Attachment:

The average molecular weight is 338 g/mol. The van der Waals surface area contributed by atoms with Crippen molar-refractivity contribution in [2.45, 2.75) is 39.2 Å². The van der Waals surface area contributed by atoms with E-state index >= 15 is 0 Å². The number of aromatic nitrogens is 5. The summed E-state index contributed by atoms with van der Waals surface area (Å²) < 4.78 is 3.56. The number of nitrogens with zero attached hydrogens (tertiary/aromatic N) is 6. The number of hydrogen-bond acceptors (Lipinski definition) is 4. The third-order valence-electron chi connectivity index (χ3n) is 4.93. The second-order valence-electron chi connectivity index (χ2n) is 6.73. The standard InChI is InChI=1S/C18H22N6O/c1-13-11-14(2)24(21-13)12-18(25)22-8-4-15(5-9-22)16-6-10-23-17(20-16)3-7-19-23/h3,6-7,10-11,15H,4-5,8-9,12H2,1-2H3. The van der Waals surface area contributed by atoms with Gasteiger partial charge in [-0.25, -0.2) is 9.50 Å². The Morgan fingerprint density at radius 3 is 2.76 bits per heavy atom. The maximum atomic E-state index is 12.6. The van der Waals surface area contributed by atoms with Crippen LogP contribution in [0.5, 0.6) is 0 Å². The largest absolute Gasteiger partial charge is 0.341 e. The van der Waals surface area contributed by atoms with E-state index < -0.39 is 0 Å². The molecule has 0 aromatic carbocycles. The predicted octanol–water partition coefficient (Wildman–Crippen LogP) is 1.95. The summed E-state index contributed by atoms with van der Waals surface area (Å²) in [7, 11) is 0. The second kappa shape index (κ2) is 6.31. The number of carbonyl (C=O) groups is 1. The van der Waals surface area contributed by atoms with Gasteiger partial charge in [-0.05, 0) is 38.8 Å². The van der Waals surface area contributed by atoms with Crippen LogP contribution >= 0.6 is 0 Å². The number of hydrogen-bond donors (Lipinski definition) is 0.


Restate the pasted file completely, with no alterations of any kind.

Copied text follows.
The average molecular weight is 338 g/mol. The van der Waals surface area contributed by atoms with Crippen molar-refractivity contribution in [2.45, 2.75) is 39.2 Å². The van der Waals surface area contributed by atoms with E-state index >= 15 is 0 Å². The number of aromatic nitrogens is 5. The summed E-state index contributed by atoms with van der Waals surface area (Å²) < 4.78 is 3.56. The number of nitrogens with zero attached hydrogens (tertiary/aromatic N) is 6. The number of hydrogen-bond acceptors (Lipinski definition) is 4. The third-order valence-electron chi connectivity index (χ3n) is 4.93. The second-order valence-electron chi connectivity index (χ2n) is 6.73. The standard InChI is InChI=1S/C18H22N6O/c1-13-11-14(2)24(21-13)12-18(25)22-8-4-15(5-9-22)16-6-10-23-17(20-16)3-7-19-23/h3,6-7,10-11,15H,4-5,8-9,12H2,1-2H3. The van der Waals surface area contributed by atoms with Gasteiger partial charge in [-0.25, -0.2) is 9.50 Å². The Morgan fingerprint density at radius 3 is 2.76 bits per heavy atom. The maximum atomic E-state index is 12.6. The van der Waals surface area contributed by atoms with Crippen LogP contribution in [0.5, 0.6) is 0 Å². The largest absolute Gasteiger partial charge is 0.341 e. The van der Waals surface area contributed by atoms with E-state index < -0.39 is 0 Å². The molecule has 0 aromatic carbocycles. The predicted octanol–water partition coefficient (Wildman–Crippen LogP) is 1.95. The summed E-state index contributed by atoms with van der Waals surface area (Å²) in [7, 11) is 0. The second kappa shape index (κ2) is 6.31. The number of carbonyl (C=O) groups is 1. The van der Waals surface area contributed by atoms with Gasteiger partial charge in [-0.05, 0) is 38.8 Å². The van der Waals surface area contributed by atoms with Crippen LogP contribution >= 0.6 is 0 Å². The number of hydrogen-bond donors (Lipinski definition) is 0.